Mythos & Marginalia

life notes; flaws and all

j.g. lewis

original content and images ©j.g. lewis

a daily breath...

A thought du jour, my daily breath includes collected and conceived observations, questions of life, fortune cookie philosophies, reminders, messages of peace and simplicity, unsolicited advice, inspirations, quotes and words that got me thinking. They may get you thinking too . . .

Mondays are just young Fridays

I; also me: first-person singular.
   It is personal.
   It is how I may view the world, but not as I might write about it.
   I look at what is there and how it affects me as much as the cause and effect of all that may be.
   But, it goes deeper.
   What remains underneath letters disguised as action, place, or point of view, is not lost, perhaps only hidden between the lines.
   Observation; no, self-observation is required, now and then, to check your path and see where you have been or where you might be going.
   Perhaps now is the time, as now is the present, and this may be as good a time as any to look a little deeper into me, myself, and I.
   It is necessary. Now.
   I feel it, but I don’t know why?
   I wrote, many years ago:
     I’m like a pencil;
     sometimes sharp,
     most days
     other times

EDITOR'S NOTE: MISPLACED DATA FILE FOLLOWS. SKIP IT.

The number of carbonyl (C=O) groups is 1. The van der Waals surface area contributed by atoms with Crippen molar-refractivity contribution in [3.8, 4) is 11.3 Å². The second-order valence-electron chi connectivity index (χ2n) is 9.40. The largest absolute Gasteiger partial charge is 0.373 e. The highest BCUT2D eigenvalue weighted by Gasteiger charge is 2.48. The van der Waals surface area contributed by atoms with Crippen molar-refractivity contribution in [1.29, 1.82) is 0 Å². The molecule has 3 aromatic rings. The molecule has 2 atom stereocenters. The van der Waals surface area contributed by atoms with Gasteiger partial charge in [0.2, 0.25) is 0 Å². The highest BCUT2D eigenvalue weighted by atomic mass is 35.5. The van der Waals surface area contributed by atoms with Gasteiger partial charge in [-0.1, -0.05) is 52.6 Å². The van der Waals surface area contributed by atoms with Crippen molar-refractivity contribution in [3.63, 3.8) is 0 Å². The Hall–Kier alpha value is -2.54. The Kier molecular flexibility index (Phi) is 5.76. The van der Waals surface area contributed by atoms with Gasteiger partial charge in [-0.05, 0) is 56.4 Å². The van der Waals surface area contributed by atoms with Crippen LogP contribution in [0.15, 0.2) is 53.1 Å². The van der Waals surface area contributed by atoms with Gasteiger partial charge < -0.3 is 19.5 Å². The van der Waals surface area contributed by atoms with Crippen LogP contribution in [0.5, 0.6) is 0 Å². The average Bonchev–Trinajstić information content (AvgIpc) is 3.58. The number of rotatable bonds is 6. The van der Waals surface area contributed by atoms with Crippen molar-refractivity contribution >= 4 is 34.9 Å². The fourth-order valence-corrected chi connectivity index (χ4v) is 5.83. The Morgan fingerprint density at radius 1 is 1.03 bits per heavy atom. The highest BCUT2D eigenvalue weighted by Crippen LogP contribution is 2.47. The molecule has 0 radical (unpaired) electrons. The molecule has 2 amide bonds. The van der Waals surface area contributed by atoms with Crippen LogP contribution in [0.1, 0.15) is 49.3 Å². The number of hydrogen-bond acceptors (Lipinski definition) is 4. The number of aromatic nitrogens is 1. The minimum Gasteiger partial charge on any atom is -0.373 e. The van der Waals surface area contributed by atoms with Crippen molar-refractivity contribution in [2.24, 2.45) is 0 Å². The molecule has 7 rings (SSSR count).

dull or
     Still I write.
   A mantra as much as an explanation, it is personal. I still write, but (again) I must ask myself ‘why’ more as a process of understanding than of questioning.
   We all must wonder, at times, mustn’t we?
   Shouldn’t we all take stock of our movements and memories and emotions?
   I think this is a good time for me.

07/04/2022                                                                                                                              j.g.l.

The Entire Experience

As my world has opened up — and perhaps the sign that we are slowly getting back to some kind of normal — I’ve been able to get out to concerts recently.
   I’ve been to four concerts in the past three weeks, which is more than usual and not as much as I’d like.
   Friday night, I watched and listened to Go Go Penguin. The English jazz band is back to touring after the COVID lockdown we all went through. Seeing the tight trio working through new and old material in its powerful metronomic, if not hypnotic, sound was inspiring; to say the least.
   The crowd in the packed hall was delighted, appreciative, and supportive. You could feel the reciprocal vibe between the band and the audience. The energy was sustained the whole evening through.
   I was overwhelmed by the entire experience. There truly is nothing like live music.

07/03/2022                                                     j.g.l.

the time between

You are here.
What remains of what was
matters less and less as
distance replaces the time
between then and this.
That was then.
This is now.

06/30/2022                                                  j.g.l.

I'm like a pencil;
sometimes sharp,
most days
other times
dull or
Still I write.

j.g. lewis
is a writer/photographer in Toronto.

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Controlling The Narrative

Posted on September 18, 2019 by j.g.lewis Leave a comment

What are we: seven, eight days into a federal election in Canada? I’ve lost count.